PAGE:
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The Awakening Dream

Beginning of the Second Feud

Created by

Editorial Team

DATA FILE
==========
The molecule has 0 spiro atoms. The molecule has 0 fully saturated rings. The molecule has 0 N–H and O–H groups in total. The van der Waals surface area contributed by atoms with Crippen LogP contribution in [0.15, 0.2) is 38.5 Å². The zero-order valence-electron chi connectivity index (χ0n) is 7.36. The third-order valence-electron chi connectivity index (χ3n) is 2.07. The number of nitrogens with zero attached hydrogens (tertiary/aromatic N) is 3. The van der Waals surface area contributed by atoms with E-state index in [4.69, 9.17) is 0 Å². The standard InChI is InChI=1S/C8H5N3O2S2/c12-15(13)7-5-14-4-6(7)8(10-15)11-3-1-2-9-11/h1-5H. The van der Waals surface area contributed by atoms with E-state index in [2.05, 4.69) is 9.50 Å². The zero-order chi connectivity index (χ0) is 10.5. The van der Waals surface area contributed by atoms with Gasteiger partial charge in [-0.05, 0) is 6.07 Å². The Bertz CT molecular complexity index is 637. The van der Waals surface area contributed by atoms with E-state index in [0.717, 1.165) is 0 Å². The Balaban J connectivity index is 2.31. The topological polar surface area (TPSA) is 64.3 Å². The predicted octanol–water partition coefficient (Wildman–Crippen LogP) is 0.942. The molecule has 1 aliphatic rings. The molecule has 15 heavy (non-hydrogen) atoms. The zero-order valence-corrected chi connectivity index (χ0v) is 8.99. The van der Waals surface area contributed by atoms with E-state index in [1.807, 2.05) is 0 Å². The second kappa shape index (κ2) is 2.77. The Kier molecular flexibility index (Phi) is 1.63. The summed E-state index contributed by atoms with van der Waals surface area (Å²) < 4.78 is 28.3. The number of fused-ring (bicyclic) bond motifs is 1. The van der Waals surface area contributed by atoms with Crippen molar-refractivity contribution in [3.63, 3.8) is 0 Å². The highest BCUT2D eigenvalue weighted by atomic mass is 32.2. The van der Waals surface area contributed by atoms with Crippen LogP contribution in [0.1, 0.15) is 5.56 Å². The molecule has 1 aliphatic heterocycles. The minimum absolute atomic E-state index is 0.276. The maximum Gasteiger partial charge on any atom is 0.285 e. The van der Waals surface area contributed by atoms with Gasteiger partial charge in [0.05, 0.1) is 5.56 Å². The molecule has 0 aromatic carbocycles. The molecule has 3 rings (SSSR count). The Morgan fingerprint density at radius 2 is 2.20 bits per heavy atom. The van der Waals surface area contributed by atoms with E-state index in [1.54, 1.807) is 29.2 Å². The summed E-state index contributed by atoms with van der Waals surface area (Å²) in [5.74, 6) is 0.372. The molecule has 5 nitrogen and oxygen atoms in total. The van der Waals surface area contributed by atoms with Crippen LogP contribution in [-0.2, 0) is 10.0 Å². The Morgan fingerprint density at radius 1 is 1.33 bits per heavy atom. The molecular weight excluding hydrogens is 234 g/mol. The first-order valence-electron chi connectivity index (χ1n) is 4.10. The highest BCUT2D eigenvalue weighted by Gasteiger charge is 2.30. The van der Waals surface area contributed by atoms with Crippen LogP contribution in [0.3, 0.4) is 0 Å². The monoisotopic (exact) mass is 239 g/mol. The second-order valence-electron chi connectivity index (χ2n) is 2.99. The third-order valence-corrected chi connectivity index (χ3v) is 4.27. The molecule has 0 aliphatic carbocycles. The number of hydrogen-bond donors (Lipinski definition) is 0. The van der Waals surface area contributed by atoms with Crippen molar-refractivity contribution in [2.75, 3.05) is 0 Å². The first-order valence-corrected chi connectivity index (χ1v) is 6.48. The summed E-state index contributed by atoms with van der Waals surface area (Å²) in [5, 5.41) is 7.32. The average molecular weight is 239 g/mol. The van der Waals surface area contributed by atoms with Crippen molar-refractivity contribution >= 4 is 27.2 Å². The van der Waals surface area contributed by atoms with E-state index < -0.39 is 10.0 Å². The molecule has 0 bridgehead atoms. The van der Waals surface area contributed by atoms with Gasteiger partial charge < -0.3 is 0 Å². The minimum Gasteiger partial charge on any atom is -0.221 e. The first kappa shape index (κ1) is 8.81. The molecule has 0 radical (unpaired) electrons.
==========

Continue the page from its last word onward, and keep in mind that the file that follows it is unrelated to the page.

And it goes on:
Stare into the shiftless black abyss of the midnight sky. What do you see? The stars and moon, distant galaxies, perhaps strange, manufactured satellites which twinkle pale red flashes to the mother world. The future thrives in this nothingness- an idle promise that more dwells in the universe than humanity’s imagination can fathom. It is a comfort that our chaotic world is insignificant and that greater realms of reality are stable beyond our grasp to destroy.